By Len Lazarick

Photo by Jonathan Blundell on Flickr Creative Commons

Photo by Jonathan Blundell on Flickr Creative Commons

If legislators do nothing to stop it in the next 19 days, members of the Maryland General Assembly elected this fall — including probably two-thirds of the current members — will get a 16% raise over the next four years, bringing their annual salaries to $50,330. They currently make $43,500 for what is technically a part-time job.

Lawmakers have already allowed the next governor to get a 20% raise to $180,000 by doing nothing to stop it in the first 45 days of the current session.

The lawmakers have not had a raise in eight years; the governor’s salary has been $150,000 for nine years.

The raises come through the decisions of two separate salary commissions created in the Maryland constitution that requires outside bodies to recommend changes in salaries, pensions and expenses for the top elected officials. If the legislature does not lower or reject them, they go into effect automatically — without any senator or delegate having to take a vote on their own pay or that of the governor.

Republican resolutions reject pay hike

The only potential roadblock to next year’s pay hikes are resolutions introduced by all 12 Republican senators and 38 of the 43 Republicans in the House of Delegates.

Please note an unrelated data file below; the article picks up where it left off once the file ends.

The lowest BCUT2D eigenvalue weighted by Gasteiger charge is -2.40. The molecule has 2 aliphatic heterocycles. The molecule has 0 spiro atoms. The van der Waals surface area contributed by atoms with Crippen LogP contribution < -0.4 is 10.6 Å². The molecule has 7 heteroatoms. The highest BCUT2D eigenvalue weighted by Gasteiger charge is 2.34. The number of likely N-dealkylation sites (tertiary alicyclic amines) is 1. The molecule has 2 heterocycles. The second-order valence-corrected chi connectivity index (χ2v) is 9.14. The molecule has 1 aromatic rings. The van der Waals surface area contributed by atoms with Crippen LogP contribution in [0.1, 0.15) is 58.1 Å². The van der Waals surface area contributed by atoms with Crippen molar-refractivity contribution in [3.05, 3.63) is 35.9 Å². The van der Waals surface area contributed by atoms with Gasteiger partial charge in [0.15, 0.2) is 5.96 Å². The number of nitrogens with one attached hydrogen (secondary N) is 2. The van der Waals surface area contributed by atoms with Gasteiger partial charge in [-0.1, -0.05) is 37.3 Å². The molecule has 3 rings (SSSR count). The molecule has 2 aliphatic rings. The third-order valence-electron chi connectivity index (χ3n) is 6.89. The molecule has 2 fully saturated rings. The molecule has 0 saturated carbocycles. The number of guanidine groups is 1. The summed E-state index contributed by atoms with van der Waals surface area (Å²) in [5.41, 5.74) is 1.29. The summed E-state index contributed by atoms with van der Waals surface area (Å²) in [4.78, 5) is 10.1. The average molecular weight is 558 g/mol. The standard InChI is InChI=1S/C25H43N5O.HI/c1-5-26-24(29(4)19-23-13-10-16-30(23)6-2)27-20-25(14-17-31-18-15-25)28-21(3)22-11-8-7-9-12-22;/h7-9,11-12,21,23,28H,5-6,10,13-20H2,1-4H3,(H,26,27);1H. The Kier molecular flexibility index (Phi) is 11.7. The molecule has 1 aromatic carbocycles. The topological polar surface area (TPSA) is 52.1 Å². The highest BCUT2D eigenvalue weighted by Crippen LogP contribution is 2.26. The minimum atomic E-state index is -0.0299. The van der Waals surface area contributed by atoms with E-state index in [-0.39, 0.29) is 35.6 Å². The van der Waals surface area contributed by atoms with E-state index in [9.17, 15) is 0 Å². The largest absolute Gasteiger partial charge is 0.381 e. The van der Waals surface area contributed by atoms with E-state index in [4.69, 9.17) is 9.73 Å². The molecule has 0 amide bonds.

Both resolutions sit in the Rules Committee of each house, committees dominated by the Democratic leadership where most resolutions are sent to die.

The Senate Rules Committee has not even had a hearing on the resolution late-filed on Feb. 27 and the House has had two brief hearings where only two delegates spoke in favor of rejecting the pay hikes.

“I just think salary increases should be based on some goals, like unemployment figures,” said Del. Wade Kach, the lead sponsor who is a 40-year House veteran running for the Baltimore County Council.

On Dec. 16, the General Assembly Compensation Commission recommended the pay hike based on the cost of living increases for the past eight years and likely COLAs in the next four years. Kach said at the very least the increase based on projected inflation should be cut.

May be no opportunity for a vote

“As time goes by, the chances of [the resolution] passing are diminished,” Kach said. “If it’s put in a drawer in Rules, we won’t have an opportunity to vote it up or down.”

Rules Committee Chair Anne Healey pointed out that, “We hardly ever do resolutions at all,” and wouldn’t predict whether the committee would take a vote.

House Minority Whip Kathy Szeliga, one of five Republicans on the 24-member committee, said, “We’re going to try to see what we can do to get it out.”

One possible move is to petition it out of the Rules Committee, but that would require the signature of 47 members — meaning some Democrats would need to sign on.

Here is the report of the General Assembly Compensation Commission. It includes history of pay increases, comparisons with other Maryland officials and other states, and reports on use of expense accounts.

In 2010, the legislature rejected a recommended pay increases that would have been based on reducing the unemployment rate.

Here is the report of the Governor’s Salary Commission, and the story about its recommendations.